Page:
lastModifiedTime: 2010-07-06T23:15:32Z
fileKey: (dev=805,ino=1922268)
isDirectory: false
lastAccessTime: 2010-07-11T14:15:46Z
isOther: false
isSymbolicLink: false
owner: masoud
permissions: [OTHERS_READ, OWNER_WRITE, GROUP_WRITE, OWNER_READ, GROUP_READ, OTHERS_EXECUTE, OWNER_EXECUTE, GROUP_EXECUTE, OTHERS_WRITE]
isRegularFile: true
creationTime: null
group: dip
size: 219
-------------Attributes printing finished----------
Permissions:: [OTHERS_READ, OWNER_WRITE, GROUP_WRITE, OWNER_READ, GROUP_READ, OTHERS_EXECUTE, OWNER_EXECUTE, GROUP_EXECUTE, OTHERS_WRITE]

You may ask what is the attribute view notation and what is meaning of that posix:permissions or posix:*. The first one means that we want to retrieve the permissions property of the file while the second one means that we want to retrieve all attributes of the file which can be seen using the posix view.

Now you are asking where you can found list of this attributes view notations, then you question is very right. The following links shows what attributes are available to read using each one of those views. Each attribute is one of the properties included in the interface.

Sure we have other views, you can find them in the JavaDocs linked above.

Next entry will be the last entry covering File System functionalities of the NIO.2 including the watch and change notification service and the ACL list. After that we will look at new features included for IO developers. You can find other entries of this series under the NIO.2 tag of my weblog.

Introducing NIO.2 (JSR 203) Part 3: File System Attributes and Permissions support in NIO.2

In two previous entries I covered Introducing NIO.2 (JSR 203) Part 1: What are new features? and Introducing NIO.2 (JSR 203) Part 2: The Basics In this entry I will discuss Attributes introduced in NIO.2. Using attributes we can read platform specific attributes of an element in the file system. For example to hide a file system in DOS file system or to check the last access date of a file in a UNIX machine.

Using NIO.2 we can check which attributes are supported in the platform we are running on and then we can decide how to deal with the available attributes. Following sample code shows how we can detect the available attributes and then how to manipulate them.

  FileSystem fs = FileSystems.getDefault();
  Path p = fs.getPath("/home/masoud/netbeans-6.9-ml-linux.sh");
 //checking available attributes:
  Set<String> supportedViews = fs.supportedFileAttributeViews();
 //We always have at least one member in the set, the basic view.
  BasicFileAttributes ba = p.getFileAttributeView(BasicFileAttributeView.class, LinkOption.NOFOLLOW_LINKS).readAttributes();
 //Printing some basic attributes
   System.out.println(p.toString() + " last access:  " + ba.lastAccessTime());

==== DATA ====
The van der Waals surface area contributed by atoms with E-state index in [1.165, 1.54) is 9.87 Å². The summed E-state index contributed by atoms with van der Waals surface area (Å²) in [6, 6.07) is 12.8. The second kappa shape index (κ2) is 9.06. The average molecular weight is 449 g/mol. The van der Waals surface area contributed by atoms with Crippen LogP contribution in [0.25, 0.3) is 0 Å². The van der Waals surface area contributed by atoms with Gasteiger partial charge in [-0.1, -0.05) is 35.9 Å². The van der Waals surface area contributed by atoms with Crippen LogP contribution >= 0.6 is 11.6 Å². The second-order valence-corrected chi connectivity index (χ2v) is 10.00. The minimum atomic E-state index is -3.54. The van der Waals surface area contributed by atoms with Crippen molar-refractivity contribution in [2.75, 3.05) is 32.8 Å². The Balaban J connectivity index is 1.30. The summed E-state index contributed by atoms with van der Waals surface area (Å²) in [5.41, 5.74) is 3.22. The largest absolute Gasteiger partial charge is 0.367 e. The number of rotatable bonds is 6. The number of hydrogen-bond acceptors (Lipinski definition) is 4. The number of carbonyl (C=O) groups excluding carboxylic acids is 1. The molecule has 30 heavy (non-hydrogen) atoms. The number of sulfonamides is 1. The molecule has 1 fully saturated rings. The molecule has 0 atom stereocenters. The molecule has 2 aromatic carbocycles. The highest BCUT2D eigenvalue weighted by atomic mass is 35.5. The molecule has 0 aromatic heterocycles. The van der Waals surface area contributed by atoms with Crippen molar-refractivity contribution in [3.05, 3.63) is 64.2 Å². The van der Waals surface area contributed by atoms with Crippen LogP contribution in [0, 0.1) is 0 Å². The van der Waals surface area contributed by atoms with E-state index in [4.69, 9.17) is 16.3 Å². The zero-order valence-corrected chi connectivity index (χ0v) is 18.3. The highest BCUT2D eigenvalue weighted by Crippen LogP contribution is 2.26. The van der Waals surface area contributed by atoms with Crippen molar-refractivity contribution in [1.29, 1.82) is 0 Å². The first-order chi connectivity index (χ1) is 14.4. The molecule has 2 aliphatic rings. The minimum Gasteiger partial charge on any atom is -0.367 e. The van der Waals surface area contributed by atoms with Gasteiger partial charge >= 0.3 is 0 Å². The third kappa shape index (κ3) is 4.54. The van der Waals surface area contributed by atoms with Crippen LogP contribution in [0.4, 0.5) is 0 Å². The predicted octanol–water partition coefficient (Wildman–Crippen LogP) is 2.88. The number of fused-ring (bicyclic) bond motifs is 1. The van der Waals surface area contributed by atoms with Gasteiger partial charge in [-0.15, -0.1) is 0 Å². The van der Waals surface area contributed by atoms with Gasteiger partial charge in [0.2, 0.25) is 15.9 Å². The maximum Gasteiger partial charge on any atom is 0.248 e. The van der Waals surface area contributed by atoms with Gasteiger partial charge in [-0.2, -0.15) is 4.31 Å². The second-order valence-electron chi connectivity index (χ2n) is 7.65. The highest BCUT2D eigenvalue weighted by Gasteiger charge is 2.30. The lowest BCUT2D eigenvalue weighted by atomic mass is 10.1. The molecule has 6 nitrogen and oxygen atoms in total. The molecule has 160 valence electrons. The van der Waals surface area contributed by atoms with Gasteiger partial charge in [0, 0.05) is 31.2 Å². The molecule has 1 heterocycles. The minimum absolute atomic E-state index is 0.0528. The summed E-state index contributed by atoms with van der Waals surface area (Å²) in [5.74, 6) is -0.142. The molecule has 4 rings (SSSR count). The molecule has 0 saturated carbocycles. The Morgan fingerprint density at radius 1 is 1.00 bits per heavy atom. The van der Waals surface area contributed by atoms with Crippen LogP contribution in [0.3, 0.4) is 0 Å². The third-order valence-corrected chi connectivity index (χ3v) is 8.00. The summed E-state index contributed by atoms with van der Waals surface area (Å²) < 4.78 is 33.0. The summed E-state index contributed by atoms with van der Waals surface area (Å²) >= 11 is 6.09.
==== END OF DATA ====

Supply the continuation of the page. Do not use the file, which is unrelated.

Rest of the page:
System.out.println(p.toString() + " last modified " + ba.lastModifiedTime());
        // As I know I am in NIX machine I access the unix attributes.
        // If I didnt I should have iterate over the set to determine which
        // attributes are supported
        if (supportedViews.contains("unix")) {
            PosixFileAttributes pat = Attributes.readPosixFileAttributes(p, LinkOption.NOFOLLOW_LINKS);
            System.out.println(pat.group().getName());
            System.out.println(pat.owner().getName());
        }

I placed plethora of comments on the code so reading and understanding it get easier.

In the next snippet we will see how we can read permissions of file system element. The first step in checking permissions is using the checkAccess method as shown below. the method throw an exception if the permission is not present or it will execute with no exception if the permission is present.

 FileSystem fs = FileSystems.getDefault();
 Path p = fs.getPath("/home/masoud/netbeans-6.9-ml-linux.sh");
    try {
            // A method to check the access permissin
            p.checkAccess(AccessMode.EXECUTE);
        } catch (IOException ex) {
            Logger.getLogger(perm.class.getName()).log(Level.SEVERE, null, ex);
        }

        // Extracting all permissions of a file and iterating over them.
        //I know that I am dealing with NIX fs so I go directly with that attributes
        // otherwise we should check which attributes are supported and then we can
        // use them.

        PosixFileAttributes patts = Attributes.readPosixFileAttributes(p, LinkOption.NOFOLLOW_LINKS);
        Set<PosixFilePermission> st = patts.permissions();
        for (Iterator<PosixFilePermission> it = st.iterator(); it.hasNext();) {
            System.out.println(it.next().toString());
        }

        // Using PosixFilePermissions to convert permissions to different representations
        System.out.println(PosixFilePermissions.toString(st));

As you can see in the code we can use the helper class to convert the permission set to a simpl OS represeted permission of the element. for example the set can be translated to rwx——  if the file has owner read, write and execute permissions attached to it. The helper calss can convert the os represenation of the permission to the permissions set for later use in other nio classess or methods. In the next entry I will conver more on permissions and security by tackling the Access Control List (ACL) support in the nio.2